US judge rules that Espionage Act does not require proof of any harm done

In another potential setback for whistleblowers, a US judge has made a ruling that essentially lowers the requirements for government prosecutors to prove damage to national security committed by alleged leakers.

The case concerns Stephen Jin-Woo Kim, who in 2010 was indicted
on two counts of disclosing national defense secrets to Fox News
reporter James Rosen the year prior. Kim’s information was based
on an intelligence report which was available to a limited number
of government employees. 

Judge Colleen Kollar-Kotelly ruled that the prosecution does not
need to show that the information Kim allegedly leaked could
damage US national security or benefit a foreign power, even
potentially. 

Her ruling went against the 1985 v. Morison case, in which Samuel
L. Morison was convicted of unauthorized disclosure of satellite
imagery to Jane’s Defence Weekly. Kollar-Kotelly said that she
disagreed with the precedent it set, which required prosecution
to prove harm to national security. 

“The Court declines to adopt the Morison court’s construction
of information relating to the ‘national defense’ insofar as it
requires the government to show that disclosure of the
information would be potentially damaging to the United States or
useful to an enemy of the United States,”
Judge
Kollar-Kotelly wrote.

That decision could well modify interpretation of the 1917
Espionage Act for future whistleblower cases. Kim’s legal defense
says that without the need to prove harm done to national
security, the Espionage Act is essentially converted into a
“Government Secrets Act.”

“The requirement that disclosure of the information be
‘potentially damaging’ is ‘implicit in the purpose of the statute
and assures that the government cannot abuse the statute by
penalizing citizens for discussing information the government has
no compelling reason to keep confidential,”
wrote the
defense.

In her ruling, the judge accepts the prosecution’s argument that
interpretation of the Espionage Act does not necessitate that the
government prove its case, contrary to 1985 v. Morison and
subsequent cases since then.

“By its terms, Section 793(d) [of the Espionage Act] does not
require the United States to prove any harm, whether potential or
not…”
wrote the prosecution.

Kim’s story has become one of the most well known instances of an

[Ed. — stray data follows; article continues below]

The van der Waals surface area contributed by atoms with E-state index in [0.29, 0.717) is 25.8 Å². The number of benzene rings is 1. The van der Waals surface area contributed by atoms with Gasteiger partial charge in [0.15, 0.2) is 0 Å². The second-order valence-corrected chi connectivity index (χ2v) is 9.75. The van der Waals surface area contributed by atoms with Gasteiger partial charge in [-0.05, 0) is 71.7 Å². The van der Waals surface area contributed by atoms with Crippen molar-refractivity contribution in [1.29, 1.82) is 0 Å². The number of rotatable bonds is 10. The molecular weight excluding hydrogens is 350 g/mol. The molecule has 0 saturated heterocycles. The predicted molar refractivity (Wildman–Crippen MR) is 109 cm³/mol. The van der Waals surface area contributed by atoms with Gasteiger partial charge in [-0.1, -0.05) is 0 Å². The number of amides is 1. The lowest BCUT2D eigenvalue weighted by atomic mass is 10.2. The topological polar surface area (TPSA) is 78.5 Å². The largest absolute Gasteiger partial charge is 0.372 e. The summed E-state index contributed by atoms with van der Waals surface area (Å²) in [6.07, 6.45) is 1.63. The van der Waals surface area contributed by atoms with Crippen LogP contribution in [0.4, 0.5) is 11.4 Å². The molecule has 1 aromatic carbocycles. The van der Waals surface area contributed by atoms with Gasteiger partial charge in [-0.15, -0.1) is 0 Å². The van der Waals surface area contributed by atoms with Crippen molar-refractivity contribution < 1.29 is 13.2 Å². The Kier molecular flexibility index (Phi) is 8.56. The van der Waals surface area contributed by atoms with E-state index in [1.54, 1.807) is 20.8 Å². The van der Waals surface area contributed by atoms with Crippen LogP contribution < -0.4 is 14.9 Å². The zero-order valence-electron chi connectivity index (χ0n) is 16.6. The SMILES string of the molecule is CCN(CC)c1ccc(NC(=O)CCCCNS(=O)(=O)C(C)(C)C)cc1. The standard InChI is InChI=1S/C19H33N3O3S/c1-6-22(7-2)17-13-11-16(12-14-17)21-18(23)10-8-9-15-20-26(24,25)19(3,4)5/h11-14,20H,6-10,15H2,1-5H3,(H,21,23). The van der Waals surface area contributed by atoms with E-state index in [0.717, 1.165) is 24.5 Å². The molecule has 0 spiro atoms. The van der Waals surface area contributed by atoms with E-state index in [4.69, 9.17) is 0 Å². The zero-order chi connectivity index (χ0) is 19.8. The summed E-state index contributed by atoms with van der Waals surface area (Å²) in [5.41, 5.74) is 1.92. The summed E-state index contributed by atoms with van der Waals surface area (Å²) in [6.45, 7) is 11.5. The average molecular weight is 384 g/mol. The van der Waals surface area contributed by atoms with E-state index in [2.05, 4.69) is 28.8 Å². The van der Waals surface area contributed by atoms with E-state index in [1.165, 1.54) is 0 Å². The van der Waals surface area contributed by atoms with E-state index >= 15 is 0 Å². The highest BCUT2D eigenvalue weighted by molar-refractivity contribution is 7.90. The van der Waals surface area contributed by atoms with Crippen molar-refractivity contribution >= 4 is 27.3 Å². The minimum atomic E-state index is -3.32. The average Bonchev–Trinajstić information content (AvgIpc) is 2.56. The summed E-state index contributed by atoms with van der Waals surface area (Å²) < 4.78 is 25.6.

Obama administration clampdown on government information leaks,
and attracted national attention following disclosure of a
warrant for Rosen’s personal emails and the potential to
prosecute the reporter as a co-conspirator. That warrant came to
light on the heels of evidence showing far wider surveillance of
phone records pertaining to the Associated Press.

Federal prosecutors have argued that Kim’s leak falls under harm
to national defense, while Kim and his defense team have
countered that the information was well known within Washington,
and that the Justice Department is exceeding the spirit and
definition of espionage laws.

Kim allegedly told Rosen in 2009 that North Korea was planning to
test a nuclear warhead – information which then became key for
Rosen’s subsequent article entitled “North Korea Intends to Match
UN Resolution with New Nuclear Test.”

Last week, Kim’s defense attorney, Abbe Lowell, argued that other
national security officials could have communicated with Fox News
reporter James Rosen prior to him publishing his story on North
Korea’s nuclear program.

Court documents from Kim’s trial included details of contacts
made by Fox News to three additional government sources, all who
denied any involvement in the leak to Fox News. The sources
included former deputy national security adviser Denis McDonough,
former counterterrorism adviser John Brennan — who now serves as
CIA director – and former deputy national security adviser for
operations, Mark Lippert – now an assistant secretary of defense.
 

The case brought against Kim is unlikely to go to trial before
early 2014, according to The Washington Post.

Republished from: RT